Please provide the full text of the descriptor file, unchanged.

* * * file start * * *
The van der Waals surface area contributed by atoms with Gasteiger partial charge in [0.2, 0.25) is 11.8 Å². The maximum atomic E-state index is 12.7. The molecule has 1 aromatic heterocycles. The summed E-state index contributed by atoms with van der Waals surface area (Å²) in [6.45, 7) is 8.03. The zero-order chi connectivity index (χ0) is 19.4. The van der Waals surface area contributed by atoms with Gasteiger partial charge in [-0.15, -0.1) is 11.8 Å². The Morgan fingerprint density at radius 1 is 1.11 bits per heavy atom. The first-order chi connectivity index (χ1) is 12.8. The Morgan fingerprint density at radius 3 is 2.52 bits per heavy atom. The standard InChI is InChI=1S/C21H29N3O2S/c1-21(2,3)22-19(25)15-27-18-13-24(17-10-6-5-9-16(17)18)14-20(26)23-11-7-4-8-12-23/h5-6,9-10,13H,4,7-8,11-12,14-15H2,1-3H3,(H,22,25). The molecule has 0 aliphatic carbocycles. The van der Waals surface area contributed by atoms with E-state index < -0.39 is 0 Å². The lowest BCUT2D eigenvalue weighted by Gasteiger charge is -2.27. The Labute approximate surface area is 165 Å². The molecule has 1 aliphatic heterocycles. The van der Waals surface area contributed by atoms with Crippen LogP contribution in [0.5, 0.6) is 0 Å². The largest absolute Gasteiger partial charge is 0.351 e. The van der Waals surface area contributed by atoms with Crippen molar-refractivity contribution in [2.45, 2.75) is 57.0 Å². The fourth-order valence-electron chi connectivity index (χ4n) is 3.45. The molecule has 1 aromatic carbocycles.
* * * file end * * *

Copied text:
The van der Waals surface area contributed by atoms with Gasteiger partial charge in [0.2, 0.25) is 11.8 Å². The maximum atomic E-state index is 12.7. The molecule has 1 aromatic heterocycles. The summed E-state index contributed by atoms with van der Waals surface area (Å²) in [6.45, 7) is 8.03. The zero-order chi connectivity index (χ0) is 19.4. The van der Waals surface area contributed by atoms with Gasteiger partial charge in [-0.15, -0.1) is 11.8 Å². The Morgan fingerprint density at radius 1 is 1.11 bits per heavy atom. The first-order chi connectivity index (χ1) is 12.8. The Morgan fingerprint density at radius 3 is 2.52 bits per heavy atom. The standard InChI is InChI=1S/C21H29N3O2S/c1-21(2,3)22-19(25)15-27-18-13-24(17-10-6-5-9-16(17)18)14-20(26)23-11-7-4-8-12-23/h5-6,9-10,13H,4,7-8,11-12,14-15H2,1-3H3,(H,22,25). The molecule has 0 aliphatic carbocycles. The van der Waals surface area contributed by atoms with E-state index < -0.39 is 0 Å². The lowest BCUT2D eigenvalue weighted by Gasteiger charge is -2.27. The Labute approximate surface area is 165 Å². The molecule has 1 aliphatic heterocycles. The van der Waals surface area contributed by atoms with Crippen LogP contribution in [0.5, 0.6) is 0 Å². The largest absolute Gasteiger partial charge is 0.351 e. The van der Waals surface area contributed by atoms with Crippen molar-refractivity contribution in [2.45, 2.75) is 57.0 Å². The fourth-order valence-electron chi connectivity index (χ4n) is 3.45. The molecule has 1 aromatic carbocycles.